Today Chris and I will go grocery shopping together. On occasion we do this, it’s a cheap date and I get to blame someone else when I knock over stuff. I will bring a list that I will half follow and I will bring a huge stack of coupons that I will drop all over the store in confusion. While I try to decide what staples we need, Chris decides the important stuff, like, what kind of dips and chips to buy. I will grab the first milk jug I see, Chris will climb into the fridge, pull out the best dated container and a frightened stock boy.
I will cruise up and down the aisles, like a deranged chipmunk, dodging elderly folks, grabbing what I think we need and tossing it backwards, sometimes even getting the item into our cart. There will always be one item I think we need that we have way too much of already. This time its bread crumbs. I have enough bread crumbs for Hansel and Gretel to not just find their way through the forest but build their own franchise of Fairy Tale Fried Chicken.
Chris will tease me about buying anything that is on sale regardless of whether we need it. I will taunt him for spending ten minutes deciding whether he should get triangle or strip shaped nachos. All the Muzak being played are songs we grew up with and I have no choice but to sing them and dance badly down the lane while Chris pretends he doesn’t know me. I always stop for a bit in the deodorizer aisle. I do not know what my obsession is with scents, but I must look carefully, sniff everything, then pick two or three things while Chris pries my body away from the shelf.
No shopping trip is complete without visiting the clearance racks of course. My husband can scream “botulism” all he wants, but when I see dented canned vegetables for ten cents each I drool. Three day old cupcakes still taste good to me and if we happen to make some penicillin along the way, great! Once we have finished I will scan for a check out register that will be quick and efficient. I will fail. I never seem to read the situation correctly. If the person ahead of me only has four items, they will have ten coupons expiring in four minutes from a same titled store in Poland, they will be paying in pennies from the depths of a wallet and want to discuss last week’s purchase of a whole chicken that contained a beak and a name tag that said, “Hi, I’m Tom! Ask me about double coupon day!”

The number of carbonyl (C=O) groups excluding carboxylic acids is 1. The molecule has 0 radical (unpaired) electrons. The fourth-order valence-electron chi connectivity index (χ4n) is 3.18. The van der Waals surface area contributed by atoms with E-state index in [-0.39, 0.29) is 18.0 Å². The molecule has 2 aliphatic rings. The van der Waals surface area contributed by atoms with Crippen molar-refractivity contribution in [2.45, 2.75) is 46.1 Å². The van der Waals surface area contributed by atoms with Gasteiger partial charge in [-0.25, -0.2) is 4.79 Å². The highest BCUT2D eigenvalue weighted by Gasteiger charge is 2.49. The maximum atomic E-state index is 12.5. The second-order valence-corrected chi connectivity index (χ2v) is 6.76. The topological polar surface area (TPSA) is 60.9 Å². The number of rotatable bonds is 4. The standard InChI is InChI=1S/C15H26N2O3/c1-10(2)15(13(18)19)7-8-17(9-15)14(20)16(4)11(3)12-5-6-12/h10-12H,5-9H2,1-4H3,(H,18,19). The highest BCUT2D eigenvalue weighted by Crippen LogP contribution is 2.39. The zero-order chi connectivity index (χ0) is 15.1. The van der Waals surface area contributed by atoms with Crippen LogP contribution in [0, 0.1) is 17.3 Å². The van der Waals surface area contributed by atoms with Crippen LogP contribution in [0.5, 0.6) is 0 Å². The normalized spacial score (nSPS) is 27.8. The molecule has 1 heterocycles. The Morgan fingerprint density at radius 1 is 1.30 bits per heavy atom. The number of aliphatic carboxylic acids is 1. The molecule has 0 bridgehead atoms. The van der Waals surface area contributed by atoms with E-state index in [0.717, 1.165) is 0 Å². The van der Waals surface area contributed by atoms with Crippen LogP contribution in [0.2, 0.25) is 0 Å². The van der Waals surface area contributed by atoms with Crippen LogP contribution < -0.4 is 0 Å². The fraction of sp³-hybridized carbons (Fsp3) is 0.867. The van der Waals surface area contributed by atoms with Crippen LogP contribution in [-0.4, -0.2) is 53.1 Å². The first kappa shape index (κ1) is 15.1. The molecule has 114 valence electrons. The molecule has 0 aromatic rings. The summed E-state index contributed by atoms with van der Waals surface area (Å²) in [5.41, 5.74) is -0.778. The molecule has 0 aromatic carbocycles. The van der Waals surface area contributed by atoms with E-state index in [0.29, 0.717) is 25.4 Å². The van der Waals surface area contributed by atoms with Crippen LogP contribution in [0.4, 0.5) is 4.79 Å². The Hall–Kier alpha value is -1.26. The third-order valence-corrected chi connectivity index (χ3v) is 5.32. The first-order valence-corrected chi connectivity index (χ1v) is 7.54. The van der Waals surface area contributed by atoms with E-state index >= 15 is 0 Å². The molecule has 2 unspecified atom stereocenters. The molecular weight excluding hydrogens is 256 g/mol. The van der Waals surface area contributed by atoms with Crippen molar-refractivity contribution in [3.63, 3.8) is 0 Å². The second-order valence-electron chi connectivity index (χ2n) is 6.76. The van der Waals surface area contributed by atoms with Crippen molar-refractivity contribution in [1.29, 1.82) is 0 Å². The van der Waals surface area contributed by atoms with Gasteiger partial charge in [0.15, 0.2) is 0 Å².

By the time Chris and I get our turn at the register, we have forgotten why we are here anyway. The cashier cannot figure out how the produce scale works, Chris is trying to find our store card for discounts, the bagger is double bagging a junior toothbrush and I somehow dropped two tons of change across the floor. Chris finds the discount card to every other store but the one we are at, I lose our change to a bunch of aggressive toddlers, our cashier calls a price check on two cucumbers, while scowling at our other purchases (she is really angry at our pot roast, I don’t know why), and the bagger is folding under the pressure of keeping frozens away from cleaners.
When we leave the store, security is leading the crying bagger away, the cashier is growling at the next customer, toddlers are munching on candy bought with my quarters and Chris will suddenly find the discount card. As he loads the bags into the trunk I run the carriage over to the little pen and play a little game of “Crash the Cart”. A great way to get the adrenaline pumping by the way. Its only after we lug all the bags into the house and fight off the children who are trying to chomp through the containers that I will turn to Chris and say, “I forgot to buy anything for lunch. Let’s order out.”